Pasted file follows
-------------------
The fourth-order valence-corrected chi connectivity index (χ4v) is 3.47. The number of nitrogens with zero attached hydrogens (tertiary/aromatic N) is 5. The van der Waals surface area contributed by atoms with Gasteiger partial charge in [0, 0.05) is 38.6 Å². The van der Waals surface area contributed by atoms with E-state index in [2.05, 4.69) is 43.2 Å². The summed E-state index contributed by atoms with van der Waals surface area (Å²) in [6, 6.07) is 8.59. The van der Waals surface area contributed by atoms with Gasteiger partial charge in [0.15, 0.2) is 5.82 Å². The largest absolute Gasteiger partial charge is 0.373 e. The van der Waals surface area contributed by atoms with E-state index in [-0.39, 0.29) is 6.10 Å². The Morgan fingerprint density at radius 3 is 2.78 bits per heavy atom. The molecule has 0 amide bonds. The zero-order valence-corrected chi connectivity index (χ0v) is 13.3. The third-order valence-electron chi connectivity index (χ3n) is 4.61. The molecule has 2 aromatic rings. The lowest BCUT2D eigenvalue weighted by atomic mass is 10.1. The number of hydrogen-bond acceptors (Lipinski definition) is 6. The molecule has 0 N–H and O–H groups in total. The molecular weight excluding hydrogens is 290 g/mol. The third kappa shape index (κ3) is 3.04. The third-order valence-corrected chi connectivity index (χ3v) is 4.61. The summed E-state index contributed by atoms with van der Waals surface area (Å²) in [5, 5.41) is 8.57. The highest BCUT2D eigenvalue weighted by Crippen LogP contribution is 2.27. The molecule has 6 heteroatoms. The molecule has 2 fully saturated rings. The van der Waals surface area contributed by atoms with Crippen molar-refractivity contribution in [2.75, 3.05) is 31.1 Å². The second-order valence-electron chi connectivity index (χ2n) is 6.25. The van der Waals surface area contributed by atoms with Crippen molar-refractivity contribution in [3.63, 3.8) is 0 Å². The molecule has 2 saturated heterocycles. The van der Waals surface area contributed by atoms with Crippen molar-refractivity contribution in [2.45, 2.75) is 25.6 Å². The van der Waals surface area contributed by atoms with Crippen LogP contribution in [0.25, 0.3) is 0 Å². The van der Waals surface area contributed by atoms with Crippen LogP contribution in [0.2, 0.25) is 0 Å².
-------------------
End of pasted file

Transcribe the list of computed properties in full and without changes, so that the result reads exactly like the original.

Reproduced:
The fourth-order valence-corrected chi connectivity index (χ4v) is 3.47. The number of nitrogens with zero attached hydrogens (tertiary/aromatic N) is 5. The van der Waals surface area contributed by atoms with Gasteiger partial charge in [0, 0.05) is 38.6 Å². The van der Waals surface area contributed by atoms with E-state index in [2.05, 4.69) is 43.2 Å². The summed E-state index contributed by atoms with van der Waals surface area (Å²) in [6, 6.07) is 8.59. The van der Waals surface area contributed by atoms with Gasteiger partial charge in [0.15, 0.2) is 5.82 Å². The largest absolute Gasteiger partial charge is 0.373 e. The van der Waals surface area contributed by atoms with E-state index in [-0.39, 0.29) is 6.10 Å². The Morgan fingerprint density at radius 3 is 2.78 bits per heavy atom. The molecule has 0 amide bonds. The zero-order valence-corrected chi connectivity index (χ0v) is 13.3. The third-order valence-electron chi connectivity index (χ3n) is 4.61. The molecule has 2 aromatic rings. The lowest BCUT2D eigenvalue weighted by atomic mass is 10.1. The number of hydrogen-bond acceptors (Lipinski definition) is 6. The molecule has 0 N–H and O–H groups in total. The molecular weight excluding hydrogens is 290 g/mol. The third kappa shape index (κ3) is 3.04. The third-order valence-corrected chi connectivity index (χ3v) is 4.61. The summed E-state index contributed by atoms with van der Waals surface area (Å²) in [5, 5.41) is 8.57. The highest BCUT2D eigenvalue weighted by Crippen LogP contribution is 2.27. The molecule has 6 heteroatoms. The molecule has 2 fully saturated rings. The van der Waals surface area contributed by atoms with Crippen molar-refractivity contribution in [2.75, 3.05) is 31.1 Å². The second-order valence-electron chi connectivity index (χ2n) is 6.25. The van der Waals surface area contributed by atoms with Crippen molar-refractivity contribution in [3.63, 3.8) is 0 Å². The molecule has 2 saturated heterocycles. The van der Waals surface area contributed by atoms with Crippen molar-refractivity contribution in [2.45, 2.75) is 25.6 Å². The van der Waals surface area contributed by atoms with Crippen LogP contribution in [0.25, 0.3) is 0 Å². The van der Waals surface area contributed by atoms with Crippen LogP contribution in [0.2, 0.25) is 0 Å².